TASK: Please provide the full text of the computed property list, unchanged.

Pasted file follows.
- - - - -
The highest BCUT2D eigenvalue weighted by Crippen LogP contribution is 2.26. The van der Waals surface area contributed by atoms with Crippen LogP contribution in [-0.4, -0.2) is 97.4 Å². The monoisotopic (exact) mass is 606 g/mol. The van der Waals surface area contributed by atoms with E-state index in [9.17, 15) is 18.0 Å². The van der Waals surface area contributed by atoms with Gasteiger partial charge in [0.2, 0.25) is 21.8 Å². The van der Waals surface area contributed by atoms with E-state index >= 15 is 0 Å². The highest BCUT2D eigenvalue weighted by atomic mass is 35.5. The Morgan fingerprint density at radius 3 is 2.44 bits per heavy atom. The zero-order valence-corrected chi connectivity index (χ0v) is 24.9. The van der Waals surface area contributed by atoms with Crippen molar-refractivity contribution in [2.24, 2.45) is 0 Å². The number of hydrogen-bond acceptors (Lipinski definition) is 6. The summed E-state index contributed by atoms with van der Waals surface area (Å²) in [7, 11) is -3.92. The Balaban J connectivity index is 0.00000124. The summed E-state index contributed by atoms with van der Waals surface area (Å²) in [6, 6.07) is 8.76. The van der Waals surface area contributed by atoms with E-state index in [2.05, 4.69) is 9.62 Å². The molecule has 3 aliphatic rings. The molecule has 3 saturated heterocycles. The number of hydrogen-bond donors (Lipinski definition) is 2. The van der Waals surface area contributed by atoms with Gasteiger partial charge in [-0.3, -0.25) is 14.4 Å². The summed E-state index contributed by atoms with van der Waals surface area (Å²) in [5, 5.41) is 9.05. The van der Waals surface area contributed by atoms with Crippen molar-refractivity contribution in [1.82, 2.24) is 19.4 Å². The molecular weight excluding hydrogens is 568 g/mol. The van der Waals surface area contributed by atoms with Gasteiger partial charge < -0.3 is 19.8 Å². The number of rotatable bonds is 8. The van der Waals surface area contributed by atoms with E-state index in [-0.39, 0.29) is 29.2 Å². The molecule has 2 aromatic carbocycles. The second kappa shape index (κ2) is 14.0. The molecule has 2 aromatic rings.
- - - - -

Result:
The highest BCUT2D eigenvalue weighted by Crippen LogP contribution is 2.26. The van der Waals surface area contributed by atoms with Crippen LogP contribution in [-0.4, -0.2) is 97.4 Å². The monoisotopic (exact) mass is 606 g/mol. The van der Waals surface area contributed by atoms with E-state index in [9.17, 15) is 18.0 Å². The van der Waals surface area contributed by atoms with Gasteiger partial charge in [0.2, 0.25) is 21.8 Å². The van der Waals surface area contributed by atoms with E-state index >= 15 is 0 Å². The highest BCUT2D eigenvalue weighted by atomic mass is 35.5. The Morgan fingerprint density at radius 3 is 2.44 bits per heavy atom. The zero-order valence-corrected chi connectivity index (χ0v) is 24.9. The van der Waals surface area contributed by atoms with Crippen molar-refractivity contribution in [2.24, 2.45) is 0 Å². The number of hydrogen-bond acceptors (Lipinski definition) is 6. The summed E-state index contributed by atoms with van der Waals surface area (Å²) in [7, 11) is -3.92. The Balaban J connectivity index is 0.00000124. The summed E-state index contributed by atoms with van der Waals surface area (Å²) in [6, 6.07) is 8.76. The van der Waals surface area contributed by atoms with E-state index in [2.05, 4.69) is 9.62 Å². The molecule has 3 aliphatic rings. The molecule has 3 saturated heterocycles. The number of hydrogen-bond donors (Lipinski definition) is 2. The van der Waals surface area contributed by atoms with Gasteiger partial charge in [-0.3, -0.25) is 14.4 Å². The summed E-state index contributed by atoms with van der Waals surface area (Å²) in [5, 5.41) is 9.05. The van der Waals surface area contributed by atoms with Crippen molar-refractivity contribution in [1.82, 2.24) is 19.4 Å². The molecular weight excluding hydrogens is 568 g/mol. The van der Waals surface area contributed by atoms with Gasteiger partial charge < -0.3 is 19.8 Å². The number of rotatable bonds is 8. The van der Waals surface area contributed by atoms with E-state index in [-0.39, 0.29) is 29.2 Å². The molecule has 2 aromatic carbocycles. The second kappa shape index (κ2) is 14.0. The molecule has 2 aromatic rings.